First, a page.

War

But you say there is equality.

When I was little, I wanted to be white.
That’s the colour the sweet, popular girl at school was. That’s the colour the beautiful, breath-taking supermodels on the billboards. And that was the colour all the characters in my favourite tv series were. Which role models looked like me? Beyoncé is now the third woman (behind Naomi Campbell & Halle Berry) to grace the cover of Vogue in the magazine’s 123 years of publication, and people are raving as if this is iconic. That’s not iconic. That’s ridiculous. The third in 123 years. But you say there is equality.
My mother moved from France to England because she didn’t believe she, a young black woman, could get a respectable teaching job where we were. My mum forced me to read English story books, meant for an age much younger than I was yet it was still extremely difficult. She made me read every single day and I hated every minute of it. I see know that she did this so I could speak English perfectly by the time it mattered, by the time people started to assume I was illiterate, uneducated and ignorant from the colour of my skin. And even though my mum spent hours teaching me the English I am able to speak so fluently now, due to her patience and encouragement, you can still tell English is her second language. She asks me how to say certain British expressions to fit in, She asks me to proofread emails for her, out of embarrassment that she feels her English isn’t sufficient enough to be taken seriously, it sickens me that while their mastery of the English language is more than proficient, it doesn’t matter, because the rest of the world doesn’t care. But you say there is equality.

I grew up, watching the world’s understanding of my cultural heritage being reduced to the “black best friend”, being portrayed as domestic help, sassy and thugs. I grew up being asked “but, where are you really from?” as a reply to when I told them I was born in France. I grew up, being told I had to be the servant when I played families with my white friends, when I held in me the fact that when slavery was finally abolished, slaves received no apology and the slave-owners often received a minimum of £50 per slave in compensation. The slave-owners received paid compensation. But you say there is equality.
I live in a country that when a well-known television presenter says the racist n-slur, on air, he keeps his job .I live in the 21st century, where the only understanding I can get about the story behind my heritage comes from my own parents, where the only times I can see people who look like me on screen and aren’t portrayed in a degrading, racially comic, stereotypical way is on YouTube. The caricatures on television teaches us that we are brash, aggressive deficient at English and poor. But you say there is equality.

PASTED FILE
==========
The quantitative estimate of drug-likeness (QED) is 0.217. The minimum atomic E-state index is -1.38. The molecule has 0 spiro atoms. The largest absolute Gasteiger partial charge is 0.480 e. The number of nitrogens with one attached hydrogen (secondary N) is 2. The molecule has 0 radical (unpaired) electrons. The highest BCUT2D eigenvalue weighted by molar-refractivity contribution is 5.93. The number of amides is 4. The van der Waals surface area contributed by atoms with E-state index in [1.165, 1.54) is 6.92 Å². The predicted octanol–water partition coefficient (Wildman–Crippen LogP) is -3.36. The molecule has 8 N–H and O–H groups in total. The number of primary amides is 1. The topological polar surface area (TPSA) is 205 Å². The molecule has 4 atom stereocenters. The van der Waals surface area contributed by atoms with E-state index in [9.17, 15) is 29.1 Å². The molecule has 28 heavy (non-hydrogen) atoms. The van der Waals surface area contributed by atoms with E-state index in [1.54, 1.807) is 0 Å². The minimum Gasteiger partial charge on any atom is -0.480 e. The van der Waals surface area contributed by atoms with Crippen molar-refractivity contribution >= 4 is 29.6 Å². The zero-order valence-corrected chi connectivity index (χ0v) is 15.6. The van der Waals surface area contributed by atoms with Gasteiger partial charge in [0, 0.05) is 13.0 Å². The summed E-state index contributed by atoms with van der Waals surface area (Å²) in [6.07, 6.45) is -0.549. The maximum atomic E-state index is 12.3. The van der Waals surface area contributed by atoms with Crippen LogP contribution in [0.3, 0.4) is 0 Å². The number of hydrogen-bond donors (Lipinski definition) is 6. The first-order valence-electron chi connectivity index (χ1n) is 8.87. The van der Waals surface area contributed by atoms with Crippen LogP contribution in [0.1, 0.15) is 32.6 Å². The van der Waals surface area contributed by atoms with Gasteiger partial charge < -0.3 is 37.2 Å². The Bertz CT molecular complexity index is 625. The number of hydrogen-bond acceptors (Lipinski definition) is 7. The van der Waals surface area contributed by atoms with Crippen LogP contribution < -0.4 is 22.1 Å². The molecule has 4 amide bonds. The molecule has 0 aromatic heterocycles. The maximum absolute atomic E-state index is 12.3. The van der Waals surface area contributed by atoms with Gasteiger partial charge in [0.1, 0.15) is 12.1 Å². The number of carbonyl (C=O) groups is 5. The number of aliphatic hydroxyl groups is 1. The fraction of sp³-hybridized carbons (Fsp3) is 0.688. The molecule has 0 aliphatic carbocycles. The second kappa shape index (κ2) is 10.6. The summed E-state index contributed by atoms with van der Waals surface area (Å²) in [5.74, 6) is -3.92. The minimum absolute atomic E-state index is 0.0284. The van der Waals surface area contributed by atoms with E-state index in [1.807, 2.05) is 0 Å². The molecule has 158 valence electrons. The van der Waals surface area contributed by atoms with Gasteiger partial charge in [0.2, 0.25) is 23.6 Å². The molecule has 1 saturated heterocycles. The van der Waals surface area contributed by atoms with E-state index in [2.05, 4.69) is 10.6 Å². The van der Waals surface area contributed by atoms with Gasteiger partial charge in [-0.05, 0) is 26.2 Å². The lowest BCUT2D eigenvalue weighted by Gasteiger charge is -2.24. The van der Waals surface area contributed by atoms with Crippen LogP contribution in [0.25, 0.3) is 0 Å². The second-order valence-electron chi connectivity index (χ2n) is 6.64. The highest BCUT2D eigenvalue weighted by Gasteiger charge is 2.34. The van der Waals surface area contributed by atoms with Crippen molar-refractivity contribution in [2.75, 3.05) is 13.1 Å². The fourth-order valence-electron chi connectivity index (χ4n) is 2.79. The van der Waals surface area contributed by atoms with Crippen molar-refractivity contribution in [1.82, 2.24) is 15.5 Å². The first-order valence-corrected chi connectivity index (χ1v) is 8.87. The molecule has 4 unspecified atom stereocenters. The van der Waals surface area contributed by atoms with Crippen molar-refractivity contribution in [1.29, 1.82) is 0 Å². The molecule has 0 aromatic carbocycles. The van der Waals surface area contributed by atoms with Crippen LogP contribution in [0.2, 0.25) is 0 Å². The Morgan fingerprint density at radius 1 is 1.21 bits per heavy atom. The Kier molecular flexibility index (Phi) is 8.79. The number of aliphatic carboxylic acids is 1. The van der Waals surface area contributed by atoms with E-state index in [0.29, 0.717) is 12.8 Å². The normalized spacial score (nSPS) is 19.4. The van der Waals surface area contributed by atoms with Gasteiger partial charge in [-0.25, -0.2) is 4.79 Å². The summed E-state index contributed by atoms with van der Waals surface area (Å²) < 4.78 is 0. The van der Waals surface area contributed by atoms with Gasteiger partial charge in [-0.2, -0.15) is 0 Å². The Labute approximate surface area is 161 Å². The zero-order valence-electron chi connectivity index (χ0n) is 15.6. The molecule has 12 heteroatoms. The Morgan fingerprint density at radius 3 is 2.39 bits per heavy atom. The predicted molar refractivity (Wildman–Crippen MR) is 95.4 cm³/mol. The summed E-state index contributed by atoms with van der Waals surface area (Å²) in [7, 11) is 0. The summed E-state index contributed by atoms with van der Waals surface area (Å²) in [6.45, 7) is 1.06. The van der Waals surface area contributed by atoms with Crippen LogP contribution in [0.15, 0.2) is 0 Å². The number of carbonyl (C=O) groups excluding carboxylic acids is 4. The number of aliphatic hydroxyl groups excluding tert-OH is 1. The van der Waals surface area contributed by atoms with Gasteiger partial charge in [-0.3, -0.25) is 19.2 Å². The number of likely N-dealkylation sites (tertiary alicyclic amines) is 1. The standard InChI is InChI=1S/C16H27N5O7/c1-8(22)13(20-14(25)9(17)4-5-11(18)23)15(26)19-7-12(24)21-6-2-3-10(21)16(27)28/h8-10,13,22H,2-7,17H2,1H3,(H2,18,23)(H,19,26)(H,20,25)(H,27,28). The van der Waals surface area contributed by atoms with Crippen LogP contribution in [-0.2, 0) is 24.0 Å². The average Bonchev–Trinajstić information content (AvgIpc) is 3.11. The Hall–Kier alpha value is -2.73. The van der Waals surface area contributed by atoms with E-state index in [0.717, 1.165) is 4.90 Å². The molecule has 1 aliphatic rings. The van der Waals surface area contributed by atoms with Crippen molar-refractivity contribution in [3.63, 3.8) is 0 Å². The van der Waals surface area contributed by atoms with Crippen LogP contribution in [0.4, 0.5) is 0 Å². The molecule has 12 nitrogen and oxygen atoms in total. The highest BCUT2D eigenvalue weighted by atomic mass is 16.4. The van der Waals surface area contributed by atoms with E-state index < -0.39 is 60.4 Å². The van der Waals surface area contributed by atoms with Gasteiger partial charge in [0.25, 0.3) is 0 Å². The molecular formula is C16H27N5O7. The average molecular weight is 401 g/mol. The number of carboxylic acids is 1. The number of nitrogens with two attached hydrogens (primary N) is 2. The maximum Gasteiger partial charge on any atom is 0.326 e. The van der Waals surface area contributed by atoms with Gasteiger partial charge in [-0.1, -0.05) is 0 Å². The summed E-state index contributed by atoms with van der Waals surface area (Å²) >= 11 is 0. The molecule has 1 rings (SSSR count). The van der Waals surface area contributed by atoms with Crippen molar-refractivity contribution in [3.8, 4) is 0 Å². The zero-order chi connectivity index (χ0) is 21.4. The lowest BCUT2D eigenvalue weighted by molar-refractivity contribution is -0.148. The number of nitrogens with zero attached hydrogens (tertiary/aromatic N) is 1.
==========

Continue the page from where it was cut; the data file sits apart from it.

Who would want to black? In the few instances coloured people made an appearance on my television, they were always the criminals, the delinquents, the poor or had a funny accent everyone could laugh at. Obviously no way someone who wasn’t white could be educated, wealthy or even just a generally good person.

But still, you love your jazz music, your fried chicken. Please, enjoy your holidays to the Caribbean, your corn rows and Morgan Freeman.

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faith?..

I’m thinking about the three upcoming chapel services we have at school and it’s making me a bit sick to my stomach.

In case you’re a bit confused, let me just clarify. I go to a boarding school which actively likes to keep up pretenses of being filled with good little Christian children. Now of course many students hold their belief in God close to their heart but then again, a good fraction are atheists or simply not Christians.

When I first came to this school, I was a devoted Christian. I prayed often and prided myself on reading a large, (extremely boring) kid’s bible. I even did my holy communion and got confirmed. But as I grew older, heard of the terrible things that happened around the world and started discussing what it really meant to be a Christian, my faith stared to fall apart.

After I realised I didn’t actually understand to who or why I was praying, I started questioning whether this was a legitimate lifestyle. I didn’t appreciate the way that Christianity had been force fed to me since I was a child, and now that I was asking questions, I wasn’t sure I liked the answers.

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chapel

chapel. Another one of the schools upheld pretenses to make the school seem like a place of discipline, education and respect (because Christ’s Hospital truly is “a school like no other”). Only a fraction of the school pupils actually have a faith and still some of those people are not Christians, therefore the chapel services we have twice a week have no relevance to them whatsoever. The school’s argument is that whether you believe in God, chapel is a good place to relax, think and have some quiet time. However, I’m pretty that could be just as easily achieve in my bedroom. 

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